For example, if you are using a lens with a focal length of 100mm, then you need a tripod when the shutter speed is 1/100 seconds or slower.
If you don’t have a tripod, look for alternatives that can help you to stabilize your camera. You can lean onto stable things you find around you such as walls, trees, tables…etc.
Generally speaking, a shutter speeds longer than 1/60 seconds, is likely to yield camera shake when hand holding. This depends on the person. For example, I have shaky hands and I know by experience that I need a tripod when I shoot slower than 1/100sec. My recommendation is that you use the rules as a starting point and adjust them as needed.
2. Limit of 30 Seconds Exposure
Most camera models limit the slowest shutter speed to 30 seconds in many shooting modes. You might want to choose a shutter speed that is slower than that for long exposure photography. In that case, you should switch to Bulb Mode using your camera’s mode dial since shutter priority will not allow you exposures that are longer than 30 seconds.
In Bulb mode, your aperture will stay open until you press the shutter button for a second time. To avoid any camera shake in Bulb mode, I strongly recommend using a tripod along with a remote release.
3. Limit of Lens Speed in Shutter Priority Mode
Largest aperture (lowest f-number) of your lens determines how much the lens can be ‘opened up’ to let light in. When you are increasing your shutter speed in Shutter Priority mode, the camera automatically opens up the aperture to let more light in to keep the same exposure level. However, once the largest aperture of your lens is reached, the camera can no longer attain the correct exposure if you keep increasing your shutter speed.
The camera will indicate its inability to attain correct exposure by flashing your exposure level indicator.
In this case, you can try to increase the ISO (your sensor’s sensitivity to light). This will compensate for the limitation of not having a wider aperture to let more light in. However, this option adds noise (grainy artifacts) to the image.
If you find your self in such situations often, perhaps you should go for a faster lens (with a wider maximum aperture)
To learn more about how ISO, Shutter Speed, Aperture effects the exposure, please read our exposure triangle guide.
4. Increasing Exposure in Shutter Priority Mode
As we mentioned, in shutter priority mode, the camera will automatically adjust the aperture to achieve what it considers a good exposure. So no matter what shutter speed you choose, it will not change the exposure of your photos.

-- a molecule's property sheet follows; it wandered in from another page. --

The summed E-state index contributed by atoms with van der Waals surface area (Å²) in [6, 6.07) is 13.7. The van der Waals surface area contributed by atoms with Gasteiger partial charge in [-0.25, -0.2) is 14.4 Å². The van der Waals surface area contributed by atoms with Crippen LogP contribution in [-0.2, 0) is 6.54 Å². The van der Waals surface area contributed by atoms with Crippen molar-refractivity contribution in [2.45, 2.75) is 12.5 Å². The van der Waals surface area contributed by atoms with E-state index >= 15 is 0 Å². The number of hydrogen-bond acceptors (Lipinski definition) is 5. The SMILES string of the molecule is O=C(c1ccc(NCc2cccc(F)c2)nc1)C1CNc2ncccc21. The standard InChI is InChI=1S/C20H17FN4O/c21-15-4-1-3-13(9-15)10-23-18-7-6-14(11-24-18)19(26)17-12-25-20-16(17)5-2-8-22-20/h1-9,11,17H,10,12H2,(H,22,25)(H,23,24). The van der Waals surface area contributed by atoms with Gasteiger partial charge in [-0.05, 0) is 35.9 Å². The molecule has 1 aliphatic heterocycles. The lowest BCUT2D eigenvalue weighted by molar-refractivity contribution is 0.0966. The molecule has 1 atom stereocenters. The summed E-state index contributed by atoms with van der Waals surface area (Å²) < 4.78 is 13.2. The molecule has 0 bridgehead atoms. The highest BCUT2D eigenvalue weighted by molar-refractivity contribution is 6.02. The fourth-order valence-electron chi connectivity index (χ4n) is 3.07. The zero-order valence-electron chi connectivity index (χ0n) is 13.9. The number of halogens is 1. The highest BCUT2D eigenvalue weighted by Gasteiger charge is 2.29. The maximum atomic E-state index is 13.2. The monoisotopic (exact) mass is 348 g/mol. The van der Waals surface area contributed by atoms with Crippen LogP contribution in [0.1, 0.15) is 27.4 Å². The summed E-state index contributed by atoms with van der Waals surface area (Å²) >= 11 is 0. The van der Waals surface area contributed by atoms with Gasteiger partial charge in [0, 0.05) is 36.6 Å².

If you want to change the exposure if your photos to fit your creative needs, you must use the exposure compensation feature of your camera.
In that case, you can use the exposure compensation tool to manipulate the exposure. Read our exposure compensation guide on how to do this.
When to Avoid Shutter Priority Mode
1. When You Want to Blur Your Background
One way to make your subject stand out is to make it appear in focus with a blurry background behind it. To get this effect, you need to open up your aperture (lower F-number) to get a shallower depth of field. It would be easier to control aperture using Aperture Priority mode of your camera instead of the shutter priority mode.
2. When Taking Portraits
When taking portraits it is important that the model will be the center of attention of the image. You want to choose an aperture that is wide enough to blur the background but not too wide to blur parts of his/her face. Since aperture control is more important in portrait photography, portrait photographers tend to stay in Aperture Priority mode most of the time. Exception is when you are doing portraits of moving subjects (kids, sports portraiture…etc)
3. When You Want to Maximize Depth of Field
When you want to maximize your depth of field, you need to close down the aperture (large f-number). That is why most of the time landscape photographers stay in aperture priority mode. If you want to calculate things like hyperfocal distance or sunny 16 rule, it is important that you control your aperture instead of shutter speed.
Landscape photographers are aware of the importance of using the aperture that will allow them to take sharp images. Photo by fxxu on Pixabay
4. Still life Photography
You won’t be able to get creative effects using shutter speed when your subject is completly still. In this case, you can simply focus on other settings such as Aperture or ISO, so it does not make sense to use shutter priority mode.
5. Exposing for More Than 30 Seconds.
In certain types of photography, you need to open the shutter speed for longer than that is allowed in shutter priority mode (30 seconds). In such situations, you should be using the Bulb Mode. Some examples are night photography, light painting, light trails, and long exposure nature photography.
The best way to learn photography is by taking photos! So set your camera to shutter priority mode, go out there and start taking photos! It can be anything; an object you have at home (a toy or a pinwheel), a friend (order him/her to jump, run, dance…) or any car or bike that might cross your way.
We would love to see your photos on PhotoBlog.com or in the comment section below!